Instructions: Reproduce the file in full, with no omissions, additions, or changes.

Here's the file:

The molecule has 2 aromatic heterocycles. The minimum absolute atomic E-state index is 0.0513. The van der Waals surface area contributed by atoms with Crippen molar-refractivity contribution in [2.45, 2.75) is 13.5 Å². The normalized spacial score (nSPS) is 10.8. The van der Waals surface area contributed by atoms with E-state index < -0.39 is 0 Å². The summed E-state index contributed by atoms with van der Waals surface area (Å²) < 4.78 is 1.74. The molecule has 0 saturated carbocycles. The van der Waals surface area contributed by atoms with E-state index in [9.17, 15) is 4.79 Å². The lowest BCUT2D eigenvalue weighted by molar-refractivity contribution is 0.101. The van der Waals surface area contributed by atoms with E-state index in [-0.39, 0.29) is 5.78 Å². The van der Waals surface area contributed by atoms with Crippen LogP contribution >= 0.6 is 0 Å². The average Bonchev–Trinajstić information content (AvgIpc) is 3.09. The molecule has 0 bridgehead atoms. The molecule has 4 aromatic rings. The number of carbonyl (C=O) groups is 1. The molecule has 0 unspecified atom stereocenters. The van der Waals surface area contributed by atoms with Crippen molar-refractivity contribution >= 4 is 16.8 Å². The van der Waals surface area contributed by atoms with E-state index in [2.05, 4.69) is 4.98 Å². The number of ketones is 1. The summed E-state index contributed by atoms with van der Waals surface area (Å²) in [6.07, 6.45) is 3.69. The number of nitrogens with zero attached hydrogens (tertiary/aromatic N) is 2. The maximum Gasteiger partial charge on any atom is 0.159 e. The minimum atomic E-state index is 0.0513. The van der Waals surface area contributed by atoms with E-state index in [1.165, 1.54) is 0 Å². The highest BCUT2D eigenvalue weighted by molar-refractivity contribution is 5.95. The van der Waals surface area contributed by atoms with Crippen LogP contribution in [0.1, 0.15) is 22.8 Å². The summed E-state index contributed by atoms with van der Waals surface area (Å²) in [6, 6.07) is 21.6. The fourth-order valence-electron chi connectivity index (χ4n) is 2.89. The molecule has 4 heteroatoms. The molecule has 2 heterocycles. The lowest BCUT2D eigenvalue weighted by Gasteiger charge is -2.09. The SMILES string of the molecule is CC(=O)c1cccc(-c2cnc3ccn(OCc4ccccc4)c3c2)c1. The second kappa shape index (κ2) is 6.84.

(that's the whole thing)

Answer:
The molecule has 2 aromatic heterocycles. The minimum absolute atomic E-state index is 0.0513. The van der Waals surface area contributed by atoms with Crippen molar-refractivity contribution in [2.45, 2.75) is 13.5 Å². The normalized spacial score (nSPS) is 10.8. The van der Waals surface area contributed by atoms with E-state index < -0.39 is 0 Å². The summed E-state index contributed by atoms with van der Waals surface area (Å²) < 4.78 is 1.74. The molecule has 0 saturated carbocycles. The van der Waals surface area contributed by atoms with E-state index in [9.17, 15) is 4.79 Å². The lowest BCUT2D eigenvalue weighted by molar-refractivity contribution is 0.101. The van der Waals surface area contributed by atoms with E-state index in [-0.39, 0.29) is 5.78 Å². The van der Waals surface area contributed by atoms with Crippen LogP contribution >= 0.6 is 0 Å². The average Bonchev–Trinajstić information content (AvgIpc) is 3.09. The molecule has 0 bridgehead atoms. The molecule has 4 aromatic rings. The number of carbonyl (C=O) groups is 1. The molecule has 0 unspecified atom stereocenters. The van der Waals surface area contributed by atoms with Crippen molar-refractivity contribution >= 4 is 16.8 Å². The van der Waals surface area contributed by atoms with E-state index in [2.05, 4.69) is 4.98 Å². The number of ketones is 1. The summed E-state index contributed by atoms with van der Waals surface area (Å²) in [6.07, 6.45) is 3.69. The number of nitrogens with zero attached hydrogens (tertiary/aromatic N) is 2. The maximum Gasteiger partial charge on any atom is 0.159 e. The minimum atomic E-state index is 0.0513. The van der Waals surface area contributed by atoms with E-state index in [1.165, 1.54) is 0 Å². The highest BCUT2D eigenvalue weighted by molar-refractivity contribution is 5.95. The van der Waals surface area contributed by atoms with Crippen LogP contribution in [0.1, 0.15) is 22.8 Å². The summed E-state index contributed by atoms with van der Waals surface area (Å²) in [6, 6.07) is 21.6. The fourth-order valence-electron chi connectivity index (χ4n) is 2.89. The molecule has 4 heteroatoms. The molecule has 2 heterocycles. The lowest BCUT2D eigenvalue weighted by Gasteiger charge is -2.09. The SMILES string of the molecule is CC(=O)c1cccc(-c2cnc3ccn(OCc4ccccc4)c3c2)c1. The second kappa shape index (κ2) is 6.84.